PROFESSOR DR PHANG RECEIVES RECOGNITION FROM THE UNIVERSITY OF MALAYAEmeritus Professor Dr Phang Siew Moi |  Deputy Vice-Chancellor, Research and Postgraduate Studies
Congratulations to Professor Dr Phang Siew Moi, Deputy Vice-Chancellor, Research and Postgraduate Studies, UCSI University who was conferred the title Emeritus Professor by the University of Malaya for her contributions in Algae Research in its 59th Convocation Ceremony on 12 October 2019
KHAIRIL ANWAR 'S STUDY WON THE BEST PAPER AWARD AT THE ACADEMICS WORLD INTERNATIONAL CONFERENCE IN TOKYO, JAPAN.Khairil Anwar Abu Kassim |  Doctor of Business Administration (DBA)
Study: Factors Determining Consumer Behaviour towards Purchases of Safer Cars in Malaysia.
Khairil Anwar is a firm advocate of road safety. He is currently the Secretary General of ASEAN NCAP – a new car assessment program for Southeast Asia – at the Malaysian Institute of Road Safety Research (MIROS). Prior to this, he headed MIROS’ Crash Safety Engineering unit and worked in Japan.
Eager to challenge himself and enhance his management skills, Khairil Anwar enrolled at UCSI University to pursue the DBA. Pursuing his affinities, he employed the theory of planned behaviour to investigate consumer behaviour towards purchasing safer cars in Malaysia. Purposed to understand preferences and identify the gaps that that prevent a five-star car safety scenario in Malaysia, the study won the Best Paper Award at the Academics World International Conference in Tokyo, Japan.
THE RESULTS FROM CHIENG’S STUDY OFFERED USEFUL INSIGHTS FOR THE FUTURE DEVELOPMENT OF HRM PRACTICES FOR MALAYSIAN CONSTRUCTION COMPANIES.Chieng Heng Ping |  Doctor of Business Administration (DBA)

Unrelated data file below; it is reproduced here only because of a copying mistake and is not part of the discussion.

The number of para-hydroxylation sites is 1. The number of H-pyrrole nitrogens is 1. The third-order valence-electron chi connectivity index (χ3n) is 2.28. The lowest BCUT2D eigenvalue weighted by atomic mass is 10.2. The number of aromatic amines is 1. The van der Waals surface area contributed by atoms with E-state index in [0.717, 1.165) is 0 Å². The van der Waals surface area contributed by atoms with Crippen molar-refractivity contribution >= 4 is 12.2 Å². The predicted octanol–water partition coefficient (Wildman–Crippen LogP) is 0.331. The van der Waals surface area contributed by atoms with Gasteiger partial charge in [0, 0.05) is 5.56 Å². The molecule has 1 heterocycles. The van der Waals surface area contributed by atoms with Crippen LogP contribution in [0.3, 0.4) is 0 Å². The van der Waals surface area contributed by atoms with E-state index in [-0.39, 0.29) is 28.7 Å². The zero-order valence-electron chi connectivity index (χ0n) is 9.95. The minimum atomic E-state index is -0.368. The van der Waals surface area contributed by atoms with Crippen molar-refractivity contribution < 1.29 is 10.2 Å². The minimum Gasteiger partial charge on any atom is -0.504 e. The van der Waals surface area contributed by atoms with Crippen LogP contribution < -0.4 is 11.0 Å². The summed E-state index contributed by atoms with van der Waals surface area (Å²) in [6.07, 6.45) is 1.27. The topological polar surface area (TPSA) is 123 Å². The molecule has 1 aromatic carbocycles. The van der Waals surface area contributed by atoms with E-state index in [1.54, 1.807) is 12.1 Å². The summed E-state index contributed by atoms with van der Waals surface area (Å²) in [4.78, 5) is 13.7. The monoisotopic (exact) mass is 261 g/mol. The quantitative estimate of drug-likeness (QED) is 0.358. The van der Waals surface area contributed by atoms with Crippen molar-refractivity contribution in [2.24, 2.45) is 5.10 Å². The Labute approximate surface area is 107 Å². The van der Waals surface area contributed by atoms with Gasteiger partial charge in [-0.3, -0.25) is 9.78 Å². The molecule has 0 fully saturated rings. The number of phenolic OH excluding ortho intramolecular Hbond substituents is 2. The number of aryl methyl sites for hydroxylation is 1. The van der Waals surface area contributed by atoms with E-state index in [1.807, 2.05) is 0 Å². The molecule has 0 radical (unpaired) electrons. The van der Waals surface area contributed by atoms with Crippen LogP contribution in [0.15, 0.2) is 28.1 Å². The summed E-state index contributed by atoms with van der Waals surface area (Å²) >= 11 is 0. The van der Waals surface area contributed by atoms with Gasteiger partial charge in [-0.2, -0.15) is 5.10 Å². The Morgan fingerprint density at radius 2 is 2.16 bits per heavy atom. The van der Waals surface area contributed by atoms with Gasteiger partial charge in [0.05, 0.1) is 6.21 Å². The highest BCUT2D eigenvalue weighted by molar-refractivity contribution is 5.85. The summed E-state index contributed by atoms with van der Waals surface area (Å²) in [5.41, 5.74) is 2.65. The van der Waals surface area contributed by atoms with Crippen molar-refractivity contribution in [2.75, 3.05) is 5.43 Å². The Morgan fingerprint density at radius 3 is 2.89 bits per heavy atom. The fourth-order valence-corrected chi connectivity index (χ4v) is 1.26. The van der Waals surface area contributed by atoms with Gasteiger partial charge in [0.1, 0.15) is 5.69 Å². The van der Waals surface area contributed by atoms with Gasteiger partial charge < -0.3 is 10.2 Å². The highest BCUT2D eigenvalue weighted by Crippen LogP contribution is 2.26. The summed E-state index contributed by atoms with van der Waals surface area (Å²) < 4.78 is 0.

Study: The Mediating Effect of Organisational Commitment on the Relationship between Human Resource Management (HRM) Practices and Organisational Performance in the Malaysian Construction Industry.
Seeking to determine the impact of current human resource management practices on organisational performance and staff commitment, Chieng’s study involved front line employees in a group of 3,286 large construction companies affiliated with the Construction Industry Development Board (CIDB).
Chieng’s study collected 205 pockets of usable data that sought to determine the impact of HRM practices (e.g. recruitment, selection, training, compensation, performance appraisals and job design) in the industry. The findings showed that unlike other HRM practices, training and performance appraisals did not have a strong correlation with performance and organisational commitment. The results from this study offered useful insights for the future development of HRM practices for Malaysian construction companies.